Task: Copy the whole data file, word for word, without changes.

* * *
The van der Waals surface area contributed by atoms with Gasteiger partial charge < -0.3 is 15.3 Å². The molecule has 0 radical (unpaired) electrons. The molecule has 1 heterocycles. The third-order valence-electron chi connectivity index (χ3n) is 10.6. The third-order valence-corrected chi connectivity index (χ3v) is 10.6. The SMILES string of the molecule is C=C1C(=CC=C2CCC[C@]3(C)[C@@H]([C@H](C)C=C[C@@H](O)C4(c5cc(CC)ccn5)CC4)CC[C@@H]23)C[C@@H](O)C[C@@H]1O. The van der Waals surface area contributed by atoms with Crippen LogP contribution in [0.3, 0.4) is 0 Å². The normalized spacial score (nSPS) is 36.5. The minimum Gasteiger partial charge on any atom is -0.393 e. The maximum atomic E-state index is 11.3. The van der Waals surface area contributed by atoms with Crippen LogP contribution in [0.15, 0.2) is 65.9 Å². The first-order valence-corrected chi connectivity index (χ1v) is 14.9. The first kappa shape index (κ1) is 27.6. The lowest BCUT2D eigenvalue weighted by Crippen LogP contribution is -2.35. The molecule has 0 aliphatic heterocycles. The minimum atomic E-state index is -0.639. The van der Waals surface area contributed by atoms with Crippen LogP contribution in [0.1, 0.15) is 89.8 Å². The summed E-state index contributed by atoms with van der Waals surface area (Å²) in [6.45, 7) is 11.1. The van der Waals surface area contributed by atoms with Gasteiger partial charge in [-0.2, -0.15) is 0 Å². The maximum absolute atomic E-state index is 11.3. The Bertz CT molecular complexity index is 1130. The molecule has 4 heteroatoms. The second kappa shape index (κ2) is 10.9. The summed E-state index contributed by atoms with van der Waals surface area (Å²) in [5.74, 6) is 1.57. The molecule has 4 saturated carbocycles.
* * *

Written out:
The van der Waals surface area contributed by atoms with Gasteiger partial charge < -0.3 is 15.3 Å². The molecule has 0 radical (unpaired) electrons. The molecule has 1 heterocycles. The third-order valence-electron chi connectivity index (χ3n) is 10.6. The third-order valence-corrected chi connectivity index (χ3v) is 10.6. The SMILES string of the molecule is C=C1C(=CC=C2CCC[C@]3(C)[C@@H]([C@H](C)C=C[C@@H](O)C4(c5cc(CC)ccn5)CC4)CC[C@@H]23)C[C@@H](O)C[C@@H]1O. The van der Waals surface area contributed by atoms with Crippen LogP contribution in [0.3, 0.4) is 0 Å². The normalized spacial score (nSPS) is 36.5. The minimum Gasteiger partial charge on any atom is -0.393 e. The maximum atomic E-state index is 11.3. The van der Waals surface area contributed by atoms with Crippen LogP contribution in [0.15, 0.2) is 65.9 Å². The first-order valence-corrected chi connectivity index (χ1v) is 14.9. The first kappa shape index (κ1) is 27.6. The lowest BCUT2D eigenvalue weighted by Crippen LogP contribution is -2.35. The molecule has 0 aliphatic heterocycles. The minimum atomic E-state index is -0.639. The van der Waals surface area contributed by atoms with Crippen LogP contribution in [0.1, 0.15) is 89.8 Å². The summed E-state index contributed by atoms with van der Waals surface area (Å²) in [6.45, 7) is 11.1. The van der Waals surface area contributed by atoms with Gasteiger partial charge in [-0.2, -0.15) is 0 Å². The maximum absolute atomic E-state index is 11.3. The Bertz CT molecular complexity index is 1130. The molecule has 4 heteroatoms. The second kappa shape index (κ2) is 10.9. The summed E-state index contributed by atoms with van der Waals surface area (Å²) in [5.74, 6) is 1.57. The molecule has 4 saturated carbocycles.